Three cases have considered and rejected the EEOC's position. EEOC v. County of Orange, 837 F.2d 420, 422 (9th Cir.1988); EEOC v. Maine, 644 F.Supp. 223, 226-27 (D.Me.1986), aff'd mem., 823 F.2d 542 (1st Cir.1987); International Bhd. of Elec. Workers, Local 1439 v. Union Elec. Co., 585 F.Supp. 261, 264 (E.D.Mo.1984), aff'd, 761 F.2d 1257 (8th Cir.1985). We are persuaded by the Ninth Circuit's reasoning in County of Orange:
Despite this broad language in the legislative history, the 1978 amendment to section 4(2)(f) only dealt with involuntary retirement provisions. Congress could have easily invalidated McMann entirely by altering the definition of subterfuge or by adding a requirement that discriminatory plans be justified by cost considerations. We presume that Congress adopted McMann's definition when it reenacted 4(2)(f) without amending the subterfuge language. Accord Lorillard v. Pons, 434 U.S. 575, 581, 98 S.Ct. 866, 870, 55 L.Ed.2d 40 (1978); Ward v. Commissioner, 784 F.2d 1424, 1430 (9th Cir.1986).
837 F.2d at 422; see EEOC v. Maine, 644 F.Supp. at 226; International Bhd., 585 F.Supp. at 264; Crosland v. Charlotte Eye, Ear and Throat Hosp., 686 F.2d 208, 213 (4th Cir.1982) (dictum). We agree with these views that McMann's interpretation of the subterfuge provision in Sec. 4(f)(2) remains valid and that a benefit plan instituted long before the passage of the ADEA in 1967 cannot be a subterfuge to evade the Act itself.
It is undisputed that Cargill instituted its life insurance program over a decade before the initial enactment of the ADEA. Under McMann, the plan comes within the Sec. 4(f)(2) exception and Cargill was not required to present evidence justifying the different treatment of older employees.4 The district court correctly granted summary judgment for Cargill and the judgment is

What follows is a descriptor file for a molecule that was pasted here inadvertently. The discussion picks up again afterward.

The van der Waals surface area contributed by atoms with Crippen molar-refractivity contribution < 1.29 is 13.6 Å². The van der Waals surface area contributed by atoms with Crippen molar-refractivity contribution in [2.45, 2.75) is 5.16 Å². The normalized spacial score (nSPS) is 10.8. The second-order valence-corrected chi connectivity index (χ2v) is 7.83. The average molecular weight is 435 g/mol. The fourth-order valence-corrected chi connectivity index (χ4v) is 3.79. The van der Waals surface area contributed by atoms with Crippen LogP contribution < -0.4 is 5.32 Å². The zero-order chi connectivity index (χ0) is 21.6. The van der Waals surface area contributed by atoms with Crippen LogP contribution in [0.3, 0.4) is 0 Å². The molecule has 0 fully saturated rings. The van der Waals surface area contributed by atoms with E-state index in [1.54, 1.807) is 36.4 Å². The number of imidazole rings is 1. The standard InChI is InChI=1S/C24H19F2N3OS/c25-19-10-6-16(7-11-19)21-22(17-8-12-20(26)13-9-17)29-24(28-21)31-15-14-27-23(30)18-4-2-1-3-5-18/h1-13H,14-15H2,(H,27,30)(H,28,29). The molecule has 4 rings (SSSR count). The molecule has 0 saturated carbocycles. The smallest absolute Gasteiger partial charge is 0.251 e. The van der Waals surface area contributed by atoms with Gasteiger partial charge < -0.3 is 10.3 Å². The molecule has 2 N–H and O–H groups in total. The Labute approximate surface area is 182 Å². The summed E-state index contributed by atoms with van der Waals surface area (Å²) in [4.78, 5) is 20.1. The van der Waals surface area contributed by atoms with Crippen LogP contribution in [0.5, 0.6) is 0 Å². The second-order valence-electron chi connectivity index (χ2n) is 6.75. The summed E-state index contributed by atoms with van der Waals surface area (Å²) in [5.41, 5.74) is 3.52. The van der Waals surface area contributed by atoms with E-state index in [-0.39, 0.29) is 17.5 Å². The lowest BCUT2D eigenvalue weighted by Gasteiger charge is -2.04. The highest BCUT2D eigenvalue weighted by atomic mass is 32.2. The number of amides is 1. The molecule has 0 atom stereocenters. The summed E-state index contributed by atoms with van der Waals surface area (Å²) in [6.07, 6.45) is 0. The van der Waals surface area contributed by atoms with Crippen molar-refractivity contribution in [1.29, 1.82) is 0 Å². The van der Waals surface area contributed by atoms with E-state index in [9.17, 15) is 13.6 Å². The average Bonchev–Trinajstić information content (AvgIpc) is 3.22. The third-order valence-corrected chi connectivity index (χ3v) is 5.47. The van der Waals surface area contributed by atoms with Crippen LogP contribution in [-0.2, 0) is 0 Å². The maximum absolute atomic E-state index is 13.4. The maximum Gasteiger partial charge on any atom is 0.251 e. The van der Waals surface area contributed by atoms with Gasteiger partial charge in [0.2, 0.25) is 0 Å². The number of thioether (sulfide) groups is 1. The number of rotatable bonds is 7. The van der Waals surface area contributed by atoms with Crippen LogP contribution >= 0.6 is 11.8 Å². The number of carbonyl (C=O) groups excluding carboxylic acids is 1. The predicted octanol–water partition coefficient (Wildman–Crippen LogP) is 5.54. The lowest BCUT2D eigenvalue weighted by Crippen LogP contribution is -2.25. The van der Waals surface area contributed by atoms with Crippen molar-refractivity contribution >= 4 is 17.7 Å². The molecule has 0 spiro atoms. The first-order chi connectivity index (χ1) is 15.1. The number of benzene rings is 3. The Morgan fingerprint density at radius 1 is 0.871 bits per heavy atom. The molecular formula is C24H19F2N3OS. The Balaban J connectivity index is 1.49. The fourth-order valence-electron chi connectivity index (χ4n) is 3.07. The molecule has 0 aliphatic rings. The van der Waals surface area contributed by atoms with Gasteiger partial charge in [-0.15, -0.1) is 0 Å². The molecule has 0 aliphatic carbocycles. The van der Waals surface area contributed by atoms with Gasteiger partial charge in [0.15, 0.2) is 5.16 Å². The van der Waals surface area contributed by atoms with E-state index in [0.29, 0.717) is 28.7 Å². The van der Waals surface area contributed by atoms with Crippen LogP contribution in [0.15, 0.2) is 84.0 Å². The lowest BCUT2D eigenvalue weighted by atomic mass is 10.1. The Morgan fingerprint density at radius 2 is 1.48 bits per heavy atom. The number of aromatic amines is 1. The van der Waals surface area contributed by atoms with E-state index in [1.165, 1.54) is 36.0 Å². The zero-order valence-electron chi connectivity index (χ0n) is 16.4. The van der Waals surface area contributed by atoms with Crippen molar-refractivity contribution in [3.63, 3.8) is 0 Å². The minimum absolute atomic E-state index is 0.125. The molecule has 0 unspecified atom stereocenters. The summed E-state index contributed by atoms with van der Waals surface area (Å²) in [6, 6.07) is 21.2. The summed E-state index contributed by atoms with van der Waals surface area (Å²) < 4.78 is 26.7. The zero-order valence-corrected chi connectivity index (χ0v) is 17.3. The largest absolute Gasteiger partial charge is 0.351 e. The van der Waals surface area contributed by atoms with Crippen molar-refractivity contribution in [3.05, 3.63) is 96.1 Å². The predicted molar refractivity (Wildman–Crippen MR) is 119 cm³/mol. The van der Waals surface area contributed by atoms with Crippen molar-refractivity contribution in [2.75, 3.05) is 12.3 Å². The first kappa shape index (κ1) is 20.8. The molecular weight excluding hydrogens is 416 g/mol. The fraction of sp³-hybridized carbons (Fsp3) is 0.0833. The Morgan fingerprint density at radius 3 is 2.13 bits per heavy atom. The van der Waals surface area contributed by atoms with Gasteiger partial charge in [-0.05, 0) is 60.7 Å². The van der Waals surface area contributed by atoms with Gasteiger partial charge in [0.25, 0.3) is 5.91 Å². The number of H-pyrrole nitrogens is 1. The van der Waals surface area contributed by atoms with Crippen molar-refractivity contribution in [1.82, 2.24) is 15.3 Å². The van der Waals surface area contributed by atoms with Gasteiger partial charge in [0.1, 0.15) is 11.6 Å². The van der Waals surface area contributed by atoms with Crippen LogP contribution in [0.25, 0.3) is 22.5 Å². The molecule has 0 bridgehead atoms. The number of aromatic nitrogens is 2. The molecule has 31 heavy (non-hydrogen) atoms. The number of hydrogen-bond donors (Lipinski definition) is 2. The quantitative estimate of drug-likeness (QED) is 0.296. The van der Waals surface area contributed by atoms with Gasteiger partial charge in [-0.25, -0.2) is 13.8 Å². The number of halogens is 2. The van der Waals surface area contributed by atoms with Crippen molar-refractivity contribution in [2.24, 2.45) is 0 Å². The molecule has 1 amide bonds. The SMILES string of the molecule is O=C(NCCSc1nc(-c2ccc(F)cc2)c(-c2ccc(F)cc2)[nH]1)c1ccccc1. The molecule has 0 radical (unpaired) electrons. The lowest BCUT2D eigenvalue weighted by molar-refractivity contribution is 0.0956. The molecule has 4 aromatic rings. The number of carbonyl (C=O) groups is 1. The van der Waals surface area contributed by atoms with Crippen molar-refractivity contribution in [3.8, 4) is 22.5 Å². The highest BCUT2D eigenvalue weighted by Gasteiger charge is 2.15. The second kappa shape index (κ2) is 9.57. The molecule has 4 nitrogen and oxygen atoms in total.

The Honorable Hatfield Chilson, United States District Judge for the District of Colorado, sitting by designation
Cargill's program was instituted in 1954. A 1981 amendment eliminated the disability benefit from the program
Cargill bears the burden of establishing its defense that its program falls within the 4(f)(2) exception. See EEOC v. Westinghouse Elec. Corp., 725 F.2d 211, 223 (3d Cir.1983), cert. denied, 469 U.S. 820, 105 S.Ct. 92, 83 L.Ed.2d 38 (1984)
In contrast, In re Compos, 768 F.2d 1155, 1157 (10th Cir.1985), is a case in which subsequent statutory language and consistent legislative history show an intent to overrule a "looser standard" of statutory interpretation in a prior Supreme Court opinion. We do not find that clear pattern here where the statutory change dealt only with involuntary retirement provisions
Although Cargill's plan has been amended since 1967, the EEOC does not claim these amendments relate to the challenged provisions. The amendments do not convert the plan into a subterfuge. See County of Orange, 837 F.2d at 423; accord EEOC v. Home Ins. Co., 672 F.2d 252, 259 (2d Cir.1982) (employer cannot rely on the fact that its plan predated the ADEA when discriminatory provisions were adopted after the ADEA was enacted)